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IN THE UNITED STATES BANKRUPTCY COURT EASTERN DISTRICT OF MICHIGAN SOUTHERN DIVISION In re: COLLINS & AIKMAN CORPORATION,

et al. Debtors. ) ) ) ) ) ) Chapter 11 Case No. 05-55927 (SWR) (Jointly Administered) Honorable Steven W. Rhodes

HEARTLAND INDUSTRIAL PARTNERS, L.P. AND AFFILIATES RESPONSE TO THE COLLINS & AIKMAN LITIGATION TRUSTS SIXTY-EIGHTH OMNIBUS OBJECTION TO CLAIMS (INSUFFICIENT BOOKS AND RECORDS) (Re: Docket No. 9833) Heartland Industrial Partners, L.P. (Heartland) and its affiliates (the Heartland Affiliates, together with Heartland, the Claimants),1 by their undersigned attorneys, hereby respond (the Response) to the Collins & Aikman Litigation Trusts (the Trust) Sixty-Eighth Omnibus Objection to Claims (Insufficient Books and Records) (Docket No. 9833) (the Objection). In support of the Response, the Claimants state as follows: INTRODUCTION The Court should overrule the Objection because the Trust has not rebutted the presumption of prima facie validity afforded the Claimants Claims (as defined herein) under the Bankruptcy Code. The Trust fails to specifically set forth, or even allege, facts or evidence with probative force sufficient to overcome the prima facie validity of the Claims. Indeed, the Trust has not proffered any facts or evidence regarding the lack of a necessary element to the Claims or why any portion of the Claims is not otherwise valid. The Trust merely asserts that it is unable to verify C&As obligation to the Claimants. However, more than conclusory
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This Response is submitted by, on behalf and for the benefit of, and includes any of Heartland, the Heartland Affiliates and any other affiliated entity that may be indemnified pursuant the Services Agreement (as such term is defined herein).

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statements denying liability are necessary to rebut the presumption raised by the timely filing of a proof of claim. The Trust, as the objecting party, must come forth with evidence which, if believed, would refute at least one of the allegations essential to the Claims. The Trust has not satisfied that burden and, thus, the Court should overrule the Objection. BACKGROUND 1. On or about November 12, 2007, the Claimants timely filed proof of claim

no. 8762 (the Second Amended POC)2 asserting in detail various liquidated and unliquidated claims against Collins & Aikman Corporation (C&A) (collectively, the Claims) (a) arising under that certain Services Agreement by and among Heartland, C&A and Collins & Aikman Products Co. (together with C&A, the Debtors), dated February 23, 2001 (as subsequently amended, including on or about August 7, 2001, March 15, 2004 and May 6, 2004) (the Services Agreement), and (b) for indemnification and contribution under applicable state or federal law. The Claimants attached to their POCs documentary evidence, including a copy of the Services Agreement, detailing and supporting their Claims. 2. Specifically, the Claimants asserted a general unsecured claim, in the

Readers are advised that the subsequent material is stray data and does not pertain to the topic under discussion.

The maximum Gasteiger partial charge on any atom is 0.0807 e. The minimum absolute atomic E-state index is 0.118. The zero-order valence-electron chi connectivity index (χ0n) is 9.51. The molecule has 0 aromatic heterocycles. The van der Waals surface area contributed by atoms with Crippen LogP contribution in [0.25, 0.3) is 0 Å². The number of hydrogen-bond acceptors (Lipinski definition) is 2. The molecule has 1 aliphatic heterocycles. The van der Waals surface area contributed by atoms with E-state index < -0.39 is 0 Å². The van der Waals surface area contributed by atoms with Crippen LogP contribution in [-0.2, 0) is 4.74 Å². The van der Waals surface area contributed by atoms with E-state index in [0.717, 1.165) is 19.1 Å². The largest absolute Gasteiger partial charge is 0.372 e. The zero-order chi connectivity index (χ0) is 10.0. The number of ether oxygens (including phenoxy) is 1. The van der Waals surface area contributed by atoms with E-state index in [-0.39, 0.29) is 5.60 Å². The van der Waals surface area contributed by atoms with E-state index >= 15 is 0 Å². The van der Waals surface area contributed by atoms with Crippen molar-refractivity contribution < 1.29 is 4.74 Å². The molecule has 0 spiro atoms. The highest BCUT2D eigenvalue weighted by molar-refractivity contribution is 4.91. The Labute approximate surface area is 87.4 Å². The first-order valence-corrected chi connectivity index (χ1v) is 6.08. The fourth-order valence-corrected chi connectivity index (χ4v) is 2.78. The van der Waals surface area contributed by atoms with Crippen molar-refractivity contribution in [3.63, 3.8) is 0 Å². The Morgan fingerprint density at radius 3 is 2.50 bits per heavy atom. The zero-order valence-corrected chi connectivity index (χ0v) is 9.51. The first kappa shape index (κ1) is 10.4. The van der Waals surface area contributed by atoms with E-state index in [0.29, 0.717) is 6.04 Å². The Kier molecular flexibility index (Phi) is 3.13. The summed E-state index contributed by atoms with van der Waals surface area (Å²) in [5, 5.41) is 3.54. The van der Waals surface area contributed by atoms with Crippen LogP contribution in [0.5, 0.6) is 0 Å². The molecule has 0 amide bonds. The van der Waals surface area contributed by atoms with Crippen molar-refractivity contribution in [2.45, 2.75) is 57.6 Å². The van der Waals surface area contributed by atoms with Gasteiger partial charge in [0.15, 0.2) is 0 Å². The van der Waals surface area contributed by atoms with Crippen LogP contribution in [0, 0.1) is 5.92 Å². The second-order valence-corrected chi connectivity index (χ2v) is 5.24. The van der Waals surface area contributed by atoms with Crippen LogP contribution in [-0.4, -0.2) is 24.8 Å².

amount of $6,050,000.00, and an unliquidated general unsecured claim for indemnification under the terms of the Services Agreement. The Claimants also asserted general unsecured claims in the amounts of (a) $10,052,165.95 for advisory fees, reimbursable expenses and transaction fees payable as of the Petition Date pursuant to the Services Agreement, and (b) $23 million for unpaid advisory fees arising after the Petition Date as damages resulting from the Debtors rejection and breach of the Services Agreement.
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The Second Amended POC amended and superseded proof of claim no. 8742, which the Claimants timely filed on or about August 31, 2007 (the First Amended POC), which in turn amended and superseded proof of claim no. 5249 that the Claimants timely filed on or about January 6, 20006 (the Original POC).

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A.

Indemnification Claims Under The Services Agreement 3. In the Services Agreement, the Debtors agreed to indemnify and hold

harmless Heartland, its affiliates and their respective partners, (both general and limited), members (both managing and otherwise), officers, directors, employees, agents and representatives . . . from and against any and all losses, claims, damages and liabilities . . . related to, arising out of or in connection with the advisory and consulting services contemplated by the Services Agreement. Services Agreement, 5. Accordingly, the Claimants are entitled to indemnification under the Services Agreement for claims asserted against them based on services they provided pursuant to the Services Agreement. 4. Certain of the Claimants are defendants in the litigations styled: (a) Mainstay High Yield Corporate Bond Fund v. Heartland Industrial

Partners, L.P., et al., (Case No. 2:07-CV-10542), currently pending before the United States District Court for the Eastern District of Michigan (the Mainstay Litigation); (b) In re Collins & Aikman Securities Litigation, (Case No. 03-CV-